Poultry have been kept for the table and for egg production for a very long time and advice on their husbandry appears as early as Roman writings. For centuries poultry were used as barnyard scavengers and kept on a cottage industry scale. Manor houses had their dovecotes to provide winter meat for the well to do and manure for their gardens. By the nineteenth century the main commercial interest was in fancy breeds, of which by that time there were many, though there were other commercial ventures, such as cramming fattening birds for the higgler. Higglers were itinerant peddlers who traded and bartered in dairy, poultry, and small game animals.
It was World War 1 which provided the stimulus for the beginnings of a poultry industry as a source of food for the public and of income for the poultry keepers, though the country was heavily dependent on imports until very much later. At the outbreak of World War 2 30% of all eggs were imported, some coming from as far afield as China, Australia, Russia and Egypt and some were many weeks old before they entered the country.
Troops returning from World War 1 were encouraged to keep hens as a worthwhile occupation and one textbook of the time advised that 12 hens would pay the rent and the rates.
During the 1920s & 1930s the impression given by the art & literature of the day, particularly by children books, is that poultry was the pin money enterprise of the farmers wife and that fowls were still farmyard scavengers. There was some truth in this, but by that time there was also a thriving specialist commercial industry, with its own trade associations and journals and their publications reveal some irritation with their backyard and part-time competitors.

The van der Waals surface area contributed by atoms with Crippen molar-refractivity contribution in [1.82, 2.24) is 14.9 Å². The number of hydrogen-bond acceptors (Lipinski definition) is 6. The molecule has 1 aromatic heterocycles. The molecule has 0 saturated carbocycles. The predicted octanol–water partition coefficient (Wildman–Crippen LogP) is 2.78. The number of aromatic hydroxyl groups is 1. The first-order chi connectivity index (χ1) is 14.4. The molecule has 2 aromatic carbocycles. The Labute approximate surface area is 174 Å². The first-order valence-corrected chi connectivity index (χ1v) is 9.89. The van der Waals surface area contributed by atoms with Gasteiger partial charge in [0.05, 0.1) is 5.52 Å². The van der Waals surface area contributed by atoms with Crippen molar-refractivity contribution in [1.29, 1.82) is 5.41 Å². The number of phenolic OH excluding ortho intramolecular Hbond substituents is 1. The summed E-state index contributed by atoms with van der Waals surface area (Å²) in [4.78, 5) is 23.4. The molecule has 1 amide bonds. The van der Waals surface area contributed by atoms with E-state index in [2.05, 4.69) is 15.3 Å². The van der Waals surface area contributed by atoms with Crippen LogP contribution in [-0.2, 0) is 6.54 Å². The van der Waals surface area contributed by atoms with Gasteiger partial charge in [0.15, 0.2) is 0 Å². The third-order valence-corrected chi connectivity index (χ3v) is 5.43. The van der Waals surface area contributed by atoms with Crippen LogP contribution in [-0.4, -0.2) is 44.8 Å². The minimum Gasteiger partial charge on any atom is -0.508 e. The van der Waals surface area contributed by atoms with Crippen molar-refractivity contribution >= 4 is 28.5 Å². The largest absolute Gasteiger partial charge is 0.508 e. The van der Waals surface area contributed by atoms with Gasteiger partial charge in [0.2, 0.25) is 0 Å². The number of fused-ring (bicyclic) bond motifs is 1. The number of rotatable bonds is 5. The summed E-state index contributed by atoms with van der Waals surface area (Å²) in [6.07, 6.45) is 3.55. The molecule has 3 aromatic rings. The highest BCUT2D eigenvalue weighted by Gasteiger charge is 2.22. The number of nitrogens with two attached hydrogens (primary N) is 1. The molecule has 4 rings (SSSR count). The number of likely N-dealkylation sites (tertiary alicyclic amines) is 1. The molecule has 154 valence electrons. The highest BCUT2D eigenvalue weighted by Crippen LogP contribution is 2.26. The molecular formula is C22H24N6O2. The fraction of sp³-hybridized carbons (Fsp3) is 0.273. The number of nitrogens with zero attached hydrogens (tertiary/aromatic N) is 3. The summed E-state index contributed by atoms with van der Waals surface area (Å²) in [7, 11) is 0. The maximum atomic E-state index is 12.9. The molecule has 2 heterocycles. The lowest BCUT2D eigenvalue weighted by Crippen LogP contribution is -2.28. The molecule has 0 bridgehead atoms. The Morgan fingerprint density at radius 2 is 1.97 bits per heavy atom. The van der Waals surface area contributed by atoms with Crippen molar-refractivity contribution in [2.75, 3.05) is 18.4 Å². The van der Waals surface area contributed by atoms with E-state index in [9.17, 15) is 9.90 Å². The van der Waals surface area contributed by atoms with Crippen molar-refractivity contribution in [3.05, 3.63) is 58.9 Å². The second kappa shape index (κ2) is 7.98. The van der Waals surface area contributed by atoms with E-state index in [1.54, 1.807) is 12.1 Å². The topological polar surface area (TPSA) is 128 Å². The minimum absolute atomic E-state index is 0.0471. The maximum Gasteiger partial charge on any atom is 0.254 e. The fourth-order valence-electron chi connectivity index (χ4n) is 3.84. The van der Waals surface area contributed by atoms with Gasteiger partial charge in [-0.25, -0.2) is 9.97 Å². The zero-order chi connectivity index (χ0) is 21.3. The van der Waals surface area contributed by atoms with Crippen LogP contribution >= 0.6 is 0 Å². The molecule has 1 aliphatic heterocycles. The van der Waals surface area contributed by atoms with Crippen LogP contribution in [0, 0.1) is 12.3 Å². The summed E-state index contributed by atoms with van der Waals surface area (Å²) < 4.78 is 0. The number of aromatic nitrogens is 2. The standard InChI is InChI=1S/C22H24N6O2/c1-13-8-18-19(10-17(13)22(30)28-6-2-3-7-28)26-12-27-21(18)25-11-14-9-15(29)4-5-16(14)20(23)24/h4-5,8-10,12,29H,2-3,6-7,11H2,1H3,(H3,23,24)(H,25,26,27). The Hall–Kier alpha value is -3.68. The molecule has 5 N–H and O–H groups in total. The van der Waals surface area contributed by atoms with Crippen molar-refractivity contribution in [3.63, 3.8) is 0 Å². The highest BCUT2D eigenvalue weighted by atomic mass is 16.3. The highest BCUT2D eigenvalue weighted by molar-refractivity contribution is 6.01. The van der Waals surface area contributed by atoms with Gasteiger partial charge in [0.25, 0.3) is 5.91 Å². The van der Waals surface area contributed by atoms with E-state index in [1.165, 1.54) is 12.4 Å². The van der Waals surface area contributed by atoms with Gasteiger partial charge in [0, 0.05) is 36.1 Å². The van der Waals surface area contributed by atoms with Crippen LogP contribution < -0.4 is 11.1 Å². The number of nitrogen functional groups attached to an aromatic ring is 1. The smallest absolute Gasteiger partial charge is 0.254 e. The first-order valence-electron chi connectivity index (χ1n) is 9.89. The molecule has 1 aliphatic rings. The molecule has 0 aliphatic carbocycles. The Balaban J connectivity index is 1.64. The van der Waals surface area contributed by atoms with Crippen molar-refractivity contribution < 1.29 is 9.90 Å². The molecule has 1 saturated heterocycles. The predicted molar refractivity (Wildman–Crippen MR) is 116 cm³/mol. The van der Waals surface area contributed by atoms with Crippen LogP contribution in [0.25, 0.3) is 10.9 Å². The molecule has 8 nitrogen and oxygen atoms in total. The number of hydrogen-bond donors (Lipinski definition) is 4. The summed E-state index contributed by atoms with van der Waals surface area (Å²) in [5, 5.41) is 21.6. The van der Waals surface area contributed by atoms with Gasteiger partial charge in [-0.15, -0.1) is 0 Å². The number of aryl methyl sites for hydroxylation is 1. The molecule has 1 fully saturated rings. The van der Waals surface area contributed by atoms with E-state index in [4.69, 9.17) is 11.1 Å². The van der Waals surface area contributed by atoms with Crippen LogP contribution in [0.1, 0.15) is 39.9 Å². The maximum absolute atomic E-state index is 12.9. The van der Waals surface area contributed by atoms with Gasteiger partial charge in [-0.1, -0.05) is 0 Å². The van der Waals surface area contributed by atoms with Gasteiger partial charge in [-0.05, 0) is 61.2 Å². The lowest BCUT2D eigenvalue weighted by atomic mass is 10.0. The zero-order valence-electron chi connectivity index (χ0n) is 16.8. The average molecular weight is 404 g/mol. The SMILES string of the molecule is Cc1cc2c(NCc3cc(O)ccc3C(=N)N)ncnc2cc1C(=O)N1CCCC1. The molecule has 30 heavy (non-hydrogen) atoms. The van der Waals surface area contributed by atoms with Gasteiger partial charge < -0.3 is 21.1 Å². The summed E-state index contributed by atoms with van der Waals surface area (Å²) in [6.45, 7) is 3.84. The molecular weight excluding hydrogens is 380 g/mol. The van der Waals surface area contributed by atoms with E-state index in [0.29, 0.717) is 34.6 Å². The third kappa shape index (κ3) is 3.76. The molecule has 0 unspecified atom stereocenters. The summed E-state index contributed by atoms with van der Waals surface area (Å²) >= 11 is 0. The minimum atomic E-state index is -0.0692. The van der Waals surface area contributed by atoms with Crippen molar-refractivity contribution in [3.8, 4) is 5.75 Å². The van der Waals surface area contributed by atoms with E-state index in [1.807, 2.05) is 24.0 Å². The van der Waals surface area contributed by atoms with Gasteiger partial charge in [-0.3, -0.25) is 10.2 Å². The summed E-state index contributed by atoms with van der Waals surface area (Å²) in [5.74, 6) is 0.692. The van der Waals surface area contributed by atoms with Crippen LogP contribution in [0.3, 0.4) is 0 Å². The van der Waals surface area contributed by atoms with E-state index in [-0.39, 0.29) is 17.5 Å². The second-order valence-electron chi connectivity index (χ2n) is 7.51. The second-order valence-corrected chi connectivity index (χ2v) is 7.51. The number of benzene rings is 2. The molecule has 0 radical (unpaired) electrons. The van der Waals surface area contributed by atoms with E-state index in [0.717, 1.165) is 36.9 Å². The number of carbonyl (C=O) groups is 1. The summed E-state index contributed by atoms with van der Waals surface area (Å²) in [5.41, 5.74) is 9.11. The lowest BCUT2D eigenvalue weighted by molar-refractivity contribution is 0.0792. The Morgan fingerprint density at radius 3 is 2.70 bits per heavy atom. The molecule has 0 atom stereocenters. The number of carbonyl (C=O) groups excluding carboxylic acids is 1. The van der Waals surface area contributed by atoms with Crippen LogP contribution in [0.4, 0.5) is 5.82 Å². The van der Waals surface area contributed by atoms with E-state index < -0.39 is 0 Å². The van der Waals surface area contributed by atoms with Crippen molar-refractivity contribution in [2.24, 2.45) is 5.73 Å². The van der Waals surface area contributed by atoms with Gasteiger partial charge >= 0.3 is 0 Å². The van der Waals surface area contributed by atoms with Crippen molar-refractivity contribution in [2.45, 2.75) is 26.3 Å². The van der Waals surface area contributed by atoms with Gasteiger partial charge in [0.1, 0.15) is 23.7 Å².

In 1930 the World’s Poultry Congress was staged in Britain and the Scientific Poultry Breeders Association was by then publishing learned and very good poultry science dealing with feeding, lighting and breeding. There were numerous pedigree breeders and a vigorous trade in pedigree stock, backed by laying trials organised by local councils, who also fielded county poultry instructors.
Almost all of the poultry farms of the day had range arks or fold units out on grass, served by horse drawn feed and water cans, though there were other systems.
The 1930s saw the first serious use of battery cages. Poultry coops hung up like canary cages, had been used to supply eggs on board ships for centuries and were known to the Romans. Their application in the 1930s was for the purposes of land and labour saving and also to get the birds out of contact with their own droppings, in order to minimise certain diseases. They were also used for the recording of egg production from individual birds of pedigree stock. Writers of the day claimed that one man could look after 500 commercial layers using cages.